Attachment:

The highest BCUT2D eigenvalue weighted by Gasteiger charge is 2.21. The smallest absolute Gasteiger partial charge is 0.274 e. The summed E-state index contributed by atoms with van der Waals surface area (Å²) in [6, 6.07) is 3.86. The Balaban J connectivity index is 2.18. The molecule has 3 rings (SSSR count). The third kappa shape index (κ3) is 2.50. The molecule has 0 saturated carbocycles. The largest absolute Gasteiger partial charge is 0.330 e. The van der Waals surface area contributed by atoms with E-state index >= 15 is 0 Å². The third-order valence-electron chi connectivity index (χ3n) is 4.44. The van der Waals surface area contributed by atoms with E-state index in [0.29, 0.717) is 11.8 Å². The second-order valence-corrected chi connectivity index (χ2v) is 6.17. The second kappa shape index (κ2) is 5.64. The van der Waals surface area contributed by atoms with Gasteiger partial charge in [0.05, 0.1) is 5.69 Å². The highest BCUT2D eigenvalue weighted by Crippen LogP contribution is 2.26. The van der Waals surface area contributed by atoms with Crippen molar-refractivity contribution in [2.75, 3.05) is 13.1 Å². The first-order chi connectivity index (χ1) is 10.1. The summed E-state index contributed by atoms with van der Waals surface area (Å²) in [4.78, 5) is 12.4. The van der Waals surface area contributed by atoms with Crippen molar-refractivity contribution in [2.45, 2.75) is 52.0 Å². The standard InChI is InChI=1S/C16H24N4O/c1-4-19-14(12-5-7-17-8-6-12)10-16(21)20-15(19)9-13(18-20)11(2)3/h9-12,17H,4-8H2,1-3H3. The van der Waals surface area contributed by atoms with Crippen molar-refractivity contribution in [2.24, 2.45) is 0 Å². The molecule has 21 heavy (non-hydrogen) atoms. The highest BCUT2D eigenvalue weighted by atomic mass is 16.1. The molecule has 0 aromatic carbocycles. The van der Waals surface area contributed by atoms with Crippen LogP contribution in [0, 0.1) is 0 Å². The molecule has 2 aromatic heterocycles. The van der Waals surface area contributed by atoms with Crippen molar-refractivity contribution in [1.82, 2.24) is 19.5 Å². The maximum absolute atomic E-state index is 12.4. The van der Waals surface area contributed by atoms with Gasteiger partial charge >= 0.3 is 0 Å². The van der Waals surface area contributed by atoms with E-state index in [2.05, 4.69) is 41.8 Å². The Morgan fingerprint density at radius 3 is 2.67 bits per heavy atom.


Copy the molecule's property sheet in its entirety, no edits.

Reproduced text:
The highest BCUT2D eigenvalue weighted by Gasteiger charge is 2.21. The smallest absolute Gasteiger partial charge is 0.274 e. The summed E-state index contributed by atoms with van der Waals surface area (Å²) in [6, 6.07) is 3.86. The Balaban J connectivity index is 2.18. The molecule has 3 rings (SSSR count). The third kappa shape index (κ3) is 2.50. The molecule has 0 saturated carbocycles. The largest absolute Gasteiger partial charge is 0.330 e. The van der Waals surface area contributed by atoms with E-state index >= 15 is 0 Å². The third-order valence-electron chi connectivity index (χ3n) is 4.44. The van der Waals surface area contributed by atoms with E-state index in [0.29, 0.717) is 11.8 Å². The second-order valence-corrected chi connectivity index (χ2v) is 6.17. The second kappa shape index (κ2) is 5.64. The van der Waals surface area contributed by atoms with Gasteiger partial charge in [0.05, 0.1) is 5.69 Å². The highest BCUT2D eigenvalue weighted by Crippen LogP contribution is 2.26. The van der Waals surface area contributed by atoms with Crippen molar-refractivity contribution in [2.75, 3.05) is 13.1 Å². The first-order chi connectivity index (χ1) is 10.1. The summed E-state index contributed by atoms with van der Waals surface area (Å²) in [4.78, 5) is 12.4. The van der Waals surface area contributed by atoms with Crippen molar-refractivity contribution in [2.45, 2.75) is 52.0 Å². The standard InChI is InChI=1S/C16H24N4O/c1-4-19-14(12-5-7-17-8-6-12)10-16(21)20-15(19)9-13(18-20)11(2)3/h9-12,17H,4-8H2,1-3H3. The van der Waals surface area contributed by atoms with Crippen molar-refractivity contribution in [2.24, 2.45) is 0 Å². The molecule has 21 heavy (non-hydrogen) atoms. The highest BCUT2D eigenvalue weighted by atomic mass is 16.1. The molecule has 0 aromatic carbocycles. The van der Waals surface area contributed by atoms with Crippen LogP contribution in [0, 0.1) is 0 Å². The molecule has 2 aromatic heterocycles. The van der Waals surface area contributed by atoms with Crippen molar-refractivity contribution in [1.82, 2.24) is 19.5 Å². The maximum absolute atomic E-state index is 12.4. The van der Waals surface area contributed by atoms with Gasteiger partial charge >= 0.3 is 0 Å². The van der Waals surface area contributed by atoms with E-state index in [2.05, 4.69) is 41.8 Å². The Morgan fingerprint density at radius 3 is 2.67 bits per heavy atom.